To this end, the Brazilian ace has been begging his Spanish club to release him to play this crucial match so he would have the opportunity to "teach" Taribo [if he plays] a lesson in football. The Nigerian team, currently ranked 32nd by FIFA, [Brazil is ranked 1st] is not a team that can be easily dismissed even by the likes of a five-time World Champion playing with the full compliments of its first team players. In the '98 World Cup, Nigeria was eyeing a quarter-final match-up with Brazil, ignoring little known Denmark, its opponent in the second round, when Denmark crushed the Super Eagles and sent them packing from the "Big Dance" without much fanfare. The Super Eagles at that time were licking their chops, playing to the drama that attended the moment in their expected match-up with the Samba boys, a match that was dubbed the World Cup finals itself.
This time, there is no Denmark to stand between Nigeria and Brazil. The two soccer giants, representing their respective continents, so to speak, will be locking horns in Abuja in less than forty-eight hours. With so much at stake, even if it is dubbed an "international friendly", the Samba Boys should be thanking their lucky stars if they walk away from the newly built N50 billion Abuja stadium with an even score. They might very well suffer the same fate as the Black Stars of Ghana and the Flames of Malawi who were walloped by the Soaring Super Eagles by margins of 3-1 and 4-1, respectively, at that same venue only in the last few days.
The members of the Super Eagles are hungry. They are bent on reasserting themselves and proving not only to their individual clubs, but to their teammates and the world at large that they are still a team to be reckoned with regardless of their shortcomings in the last two World Cup finals. The likes of "JJ" who has been bastardizing the Premier League in England with his artistry and quality goals for Bolton Wanderers will not like to settle for a mere draw. Many of our boys, including homeboy Joseph Yobo, who captained the Super Eagles to a 3-0 demolition of the current African Champion, Cameroon, in the LG Cup only a week or so ago, will be seeking to claim the spotlight as it is not everyday a five-time World Champion and current World Champion strolls into town.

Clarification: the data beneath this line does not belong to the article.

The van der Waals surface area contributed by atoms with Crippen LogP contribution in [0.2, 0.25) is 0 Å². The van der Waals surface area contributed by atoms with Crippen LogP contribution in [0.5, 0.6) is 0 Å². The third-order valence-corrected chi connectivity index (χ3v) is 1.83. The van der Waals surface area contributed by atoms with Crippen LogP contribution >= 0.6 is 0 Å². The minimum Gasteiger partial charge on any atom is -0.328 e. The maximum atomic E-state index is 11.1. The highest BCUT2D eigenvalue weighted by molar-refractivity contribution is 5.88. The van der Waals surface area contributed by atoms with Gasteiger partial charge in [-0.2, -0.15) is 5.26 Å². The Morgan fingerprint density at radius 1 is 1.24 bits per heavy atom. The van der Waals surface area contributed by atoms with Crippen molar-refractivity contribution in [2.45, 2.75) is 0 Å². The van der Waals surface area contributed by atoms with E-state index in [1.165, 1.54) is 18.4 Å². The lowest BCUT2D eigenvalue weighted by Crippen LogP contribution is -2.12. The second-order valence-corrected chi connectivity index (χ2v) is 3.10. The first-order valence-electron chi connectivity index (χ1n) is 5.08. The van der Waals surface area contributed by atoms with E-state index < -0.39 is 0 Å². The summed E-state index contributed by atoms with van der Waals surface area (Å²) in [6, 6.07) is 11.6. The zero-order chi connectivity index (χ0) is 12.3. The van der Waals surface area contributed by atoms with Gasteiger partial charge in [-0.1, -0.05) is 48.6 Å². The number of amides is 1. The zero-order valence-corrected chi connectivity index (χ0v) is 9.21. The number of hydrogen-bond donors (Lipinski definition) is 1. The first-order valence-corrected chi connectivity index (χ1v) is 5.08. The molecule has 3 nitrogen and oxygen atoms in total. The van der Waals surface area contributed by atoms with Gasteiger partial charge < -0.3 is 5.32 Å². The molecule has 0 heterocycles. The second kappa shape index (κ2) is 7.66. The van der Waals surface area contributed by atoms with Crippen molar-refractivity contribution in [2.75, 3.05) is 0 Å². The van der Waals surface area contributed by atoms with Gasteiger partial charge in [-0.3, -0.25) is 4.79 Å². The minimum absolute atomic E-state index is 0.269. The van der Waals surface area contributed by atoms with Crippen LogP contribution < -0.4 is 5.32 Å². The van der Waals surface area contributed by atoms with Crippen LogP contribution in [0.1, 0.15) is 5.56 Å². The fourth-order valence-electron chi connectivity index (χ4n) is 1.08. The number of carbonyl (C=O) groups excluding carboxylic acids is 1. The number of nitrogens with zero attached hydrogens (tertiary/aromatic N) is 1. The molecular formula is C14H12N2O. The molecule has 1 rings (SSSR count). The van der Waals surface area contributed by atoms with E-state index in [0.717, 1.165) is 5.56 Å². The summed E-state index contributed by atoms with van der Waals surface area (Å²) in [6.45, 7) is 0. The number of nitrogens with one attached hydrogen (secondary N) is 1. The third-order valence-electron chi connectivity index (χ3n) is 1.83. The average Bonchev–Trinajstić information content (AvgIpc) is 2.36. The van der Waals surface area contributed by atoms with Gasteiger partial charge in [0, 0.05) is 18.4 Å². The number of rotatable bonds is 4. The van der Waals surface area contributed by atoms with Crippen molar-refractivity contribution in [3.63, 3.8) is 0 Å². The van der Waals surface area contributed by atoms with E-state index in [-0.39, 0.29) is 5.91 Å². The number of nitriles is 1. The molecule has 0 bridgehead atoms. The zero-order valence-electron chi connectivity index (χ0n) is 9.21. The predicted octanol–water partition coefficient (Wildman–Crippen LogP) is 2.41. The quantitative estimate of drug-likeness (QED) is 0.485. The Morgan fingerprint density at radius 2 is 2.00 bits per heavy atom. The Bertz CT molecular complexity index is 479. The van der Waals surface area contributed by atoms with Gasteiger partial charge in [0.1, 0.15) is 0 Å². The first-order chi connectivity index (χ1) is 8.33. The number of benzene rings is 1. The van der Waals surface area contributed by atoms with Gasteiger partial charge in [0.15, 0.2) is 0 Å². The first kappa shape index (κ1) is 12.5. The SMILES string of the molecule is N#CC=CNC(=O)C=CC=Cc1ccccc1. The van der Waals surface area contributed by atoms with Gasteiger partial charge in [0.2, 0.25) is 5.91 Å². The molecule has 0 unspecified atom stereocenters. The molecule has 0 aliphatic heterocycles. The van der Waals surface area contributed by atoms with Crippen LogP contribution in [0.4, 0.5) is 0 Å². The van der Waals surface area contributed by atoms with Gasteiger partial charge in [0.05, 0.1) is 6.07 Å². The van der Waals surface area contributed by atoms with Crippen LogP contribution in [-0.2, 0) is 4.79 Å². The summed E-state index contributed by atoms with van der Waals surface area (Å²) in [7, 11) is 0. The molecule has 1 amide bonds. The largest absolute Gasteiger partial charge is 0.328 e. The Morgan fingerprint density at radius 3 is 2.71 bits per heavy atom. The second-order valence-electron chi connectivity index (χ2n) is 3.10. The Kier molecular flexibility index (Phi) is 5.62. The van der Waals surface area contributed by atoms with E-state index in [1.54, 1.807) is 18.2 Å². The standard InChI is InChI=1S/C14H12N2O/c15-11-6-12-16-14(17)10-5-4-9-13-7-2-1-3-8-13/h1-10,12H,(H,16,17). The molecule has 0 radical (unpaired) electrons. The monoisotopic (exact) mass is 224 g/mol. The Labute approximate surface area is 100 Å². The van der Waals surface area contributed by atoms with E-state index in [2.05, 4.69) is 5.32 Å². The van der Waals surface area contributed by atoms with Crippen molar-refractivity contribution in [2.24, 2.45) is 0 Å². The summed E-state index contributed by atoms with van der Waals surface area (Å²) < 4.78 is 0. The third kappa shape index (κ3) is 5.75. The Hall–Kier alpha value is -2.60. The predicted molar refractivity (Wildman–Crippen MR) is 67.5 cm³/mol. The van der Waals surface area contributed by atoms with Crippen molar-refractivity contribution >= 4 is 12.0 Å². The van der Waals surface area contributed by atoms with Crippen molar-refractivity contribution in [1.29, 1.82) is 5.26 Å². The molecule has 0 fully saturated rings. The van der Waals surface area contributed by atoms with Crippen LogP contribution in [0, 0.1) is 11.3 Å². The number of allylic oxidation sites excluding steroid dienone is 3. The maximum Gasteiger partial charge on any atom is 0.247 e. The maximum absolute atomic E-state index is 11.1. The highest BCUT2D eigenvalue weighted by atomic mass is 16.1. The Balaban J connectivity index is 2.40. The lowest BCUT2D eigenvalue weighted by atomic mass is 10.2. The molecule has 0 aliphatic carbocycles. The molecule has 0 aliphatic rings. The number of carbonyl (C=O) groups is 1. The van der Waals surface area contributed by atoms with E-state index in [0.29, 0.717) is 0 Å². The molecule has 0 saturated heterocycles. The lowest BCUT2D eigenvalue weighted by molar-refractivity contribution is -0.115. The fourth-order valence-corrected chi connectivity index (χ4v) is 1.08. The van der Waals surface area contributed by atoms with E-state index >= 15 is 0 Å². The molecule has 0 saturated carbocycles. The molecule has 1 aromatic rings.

In the midst of the anxiety and tension that has gripped Abuja and Nigeria in anticipation of this match-up, there is another facet [to this encounter] that might indeed bode well for indigenous coaches seeking that big break. Depending on the outcome, it might very well put an end or at least douse even momentarily the well ingrained belief that indigenous coaches are not of the same pedigree as their foreign counterparts. If head coach Chukwu, who since his appointment has had very remarkable successes having won more than a dozen matches suffering his first defeat only a couple weeks ago in the hands of the Reggae Boyz of Jamaica in Kingston, could make the Samba Boys taste defeat yet again, he would have made a strong case for the recruitment and retention of indigenous coaches and dispel the notion that indigenous coaches cannot perform at the highest levels of the game when juxtaposed with foreign coaches. Evidently, there is something at stake for everyone, players! and coaches alike. Chukwu will be seeking to change a few minds about his own abilities as will the players about theirs.